The 12 Elements of Active Listening

We have all encountered crisis situations that could have been prevented if someone would have simply listened better. Often times people get upset purely on the fact that they don’t understand. We can all benefit from better listen to skills whether it be understanding better or simply keeping someone from getting even more upset because now they have someone that finally understands them. Listening better is a win-win situation, lets closely follow these 12 steps to active listening:

  1. Emotional Labeling: Emotional labeling shows people we are understanding their perspective by attaching a tentative label to the feelings expressed or implied by the person’s words and actions.
  2. Paraphrasing: The use of this technique is demonstrated by repeating the speakers point in their own words. The goal here is to get across what you believe to be the speaker is trying to say. As you listen, you should attempt to provide evidence of your attention by paraphrasing the speaker’s words by stating: “So what you’re saying is you believe I could’ve said what I said differently…Alright, I think I understand.”
  3. Mirroring: This is utilized by repeating only the most important concepts, or the last few words of the individual’s dialogue to gain a better understanding of their core issues and thus, being able to develop a much more effective rapport. After the person has explained that they were promised to be on this particular unit, you reply with: “You were promised to be on this unit…I understand what you’re saying.”
  4. Minimal Encouragement: These responses do not need to be lengthy, but instead should be brief, well-times vocal replies such as; “Alright” “OK” or “I see”. In this way, you can provide evidence that you are actually listening and understanding to what is being said, rather than simply hearing the words. This will help encourage the person to continue communicating with you, rather than shitting down the feeling unheard.
  5. Open-Ended Questions: This method helps you to focus on learning what the person is really thinking and feeling so that you can develop a road-map of where to go and what to further focus on in order to understand their feeling and intent. An example: “I’d like to help you in and in order to do that, I need more information on just how you feel.”
  6. Directive “I” Messaging: By using “I” messages, you portray a much more level playing field and in doing so, remove yourself from the elevated authority figure when the person may already feel that they are on a different level than you. “I” Messages should be made up of three elements, the first being the problem or situation, the second being your feelings about the issue and the third, the reason for your concern.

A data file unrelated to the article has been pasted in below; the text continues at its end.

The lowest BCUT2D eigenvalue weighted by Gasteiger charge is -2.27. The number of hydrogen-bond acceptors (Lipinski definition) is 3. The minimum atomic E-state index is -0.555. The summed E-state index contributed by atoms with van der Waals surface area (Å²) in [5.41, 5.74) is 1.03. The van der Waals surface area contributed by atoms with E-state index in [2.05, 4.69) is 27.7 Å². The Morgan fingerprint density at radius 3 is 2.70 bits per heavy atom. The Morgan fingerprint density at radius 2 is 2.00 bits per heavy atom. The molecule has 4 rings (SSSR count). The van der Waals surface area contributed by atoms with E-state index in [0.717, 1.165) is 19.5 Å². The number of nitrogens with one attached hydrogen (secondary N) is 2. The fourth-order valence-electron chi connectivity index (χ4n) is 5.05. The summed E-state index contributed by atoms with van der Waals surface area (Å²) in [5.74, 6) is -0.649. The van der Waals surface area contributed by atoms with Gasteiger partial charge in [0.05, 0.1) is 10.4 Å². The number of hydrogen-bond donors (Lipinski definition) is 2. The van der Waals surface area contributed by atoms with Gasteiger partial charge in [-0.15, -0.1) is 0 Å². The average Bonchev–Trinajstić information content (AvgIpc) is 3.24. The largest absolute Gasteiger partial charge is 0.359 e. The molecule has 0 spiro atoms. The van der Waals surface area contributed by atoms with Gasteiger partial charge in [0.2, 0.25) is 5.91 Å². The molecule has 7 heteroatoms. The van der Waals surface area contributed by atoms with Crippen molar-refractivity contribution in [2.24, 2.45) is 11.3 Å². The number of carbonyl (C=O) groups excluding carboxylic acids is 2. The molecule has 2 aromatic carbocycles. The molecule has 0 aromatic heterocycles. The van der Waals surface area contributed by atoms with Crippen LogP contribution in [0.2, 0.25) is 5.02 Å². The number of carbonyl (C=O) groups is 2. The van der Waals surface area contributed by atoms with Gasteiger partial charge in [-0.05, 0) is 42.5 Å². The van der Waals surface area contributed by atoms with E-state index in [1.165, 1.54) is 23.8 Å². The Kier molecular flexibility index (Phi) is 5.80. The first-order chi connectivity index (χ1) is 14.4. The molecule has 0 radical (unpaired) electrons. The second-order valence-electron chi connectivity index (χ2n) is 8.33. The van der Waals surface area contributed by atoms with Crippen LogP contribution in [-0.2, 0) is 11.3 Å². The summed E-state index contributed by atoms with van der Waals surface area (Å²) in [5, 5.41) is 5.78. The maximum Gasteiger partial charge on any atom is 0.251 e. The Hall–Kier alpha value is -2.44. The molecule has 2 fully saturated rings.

7. Effective Silence: People have a conscious or even a subconscious reflex to speak and in order to fill gaps and spaces within a conversation.You can obtain a true sense of what the person is thinking and feeling by utilizing silence as a method of encouraging the person to voluntarily fill the gaps. Even the most emotionally-charged individuals find it uncomfortable to stay engaged within a one-sided argument and will eventually calm.
  8. Perception Checking: This is done by trying to understand the feelings and emotions behind the words spoken by the individual, or to tap into the root cause of the issue. There is sometimes a deeper issue that is going on behind the issue at hand and when you try to discover the deeper issues that is lurking behind the overt one. This will actually serve to satisfy an emotional need that will turn, help allow the person to trust you and open up.
  9. Clarifying: This is the process of following up to understand both the content and the context of the words or feelings expressed by the person in order to check for accuracy of understanding in order to clear up any misconceptions that may have occur during an emotionally charged conversation. An example of this would be: “Can you tell me again what you meant when you said that you don’t feel like you’re being heard by administration.”
  10. Structuring: It is sometimes necessary to create guidelines or parameters for the conversation in order for the person to feel as though there is a defined direction that the conversation is going so that there is a sense of purpose. As an example, you might say: “You mentioned that you don’t feel that this issue is in your best interest and that you’re afraid you’ll be blamed.”…Which one of these issues would you like to talk about first?
  11. Pinpointing: During confrontations, there can be so many emotionally-charged topics tat the person is dealing with internally and externally, that the issues themselves may become lost in purpose. Therefore, you may need to at times-re-direct the conversation back to the most important issues. An example would be: “I hear you saying that you’re feeling better now but I’m still seeing some tears….Is everything really ok now?”
  12. Body Language and Posturing: Physical messages or body language from a person an either validate, or discount the message we are trying to convey and the body language exhibited by you can sabotage even the best intentions. Examples of negative body language would be checking your watch, working on unrelated task, interrupting, fidgeting, sighing, taking a phone call, texting, or standing at the doorway instead of face to face while listening.

These 12 steps are a lot to take in but very easy to follow once you understand that these are just normal functions when it comes to maintaining a happy relationship with someone you just met or your spouse.

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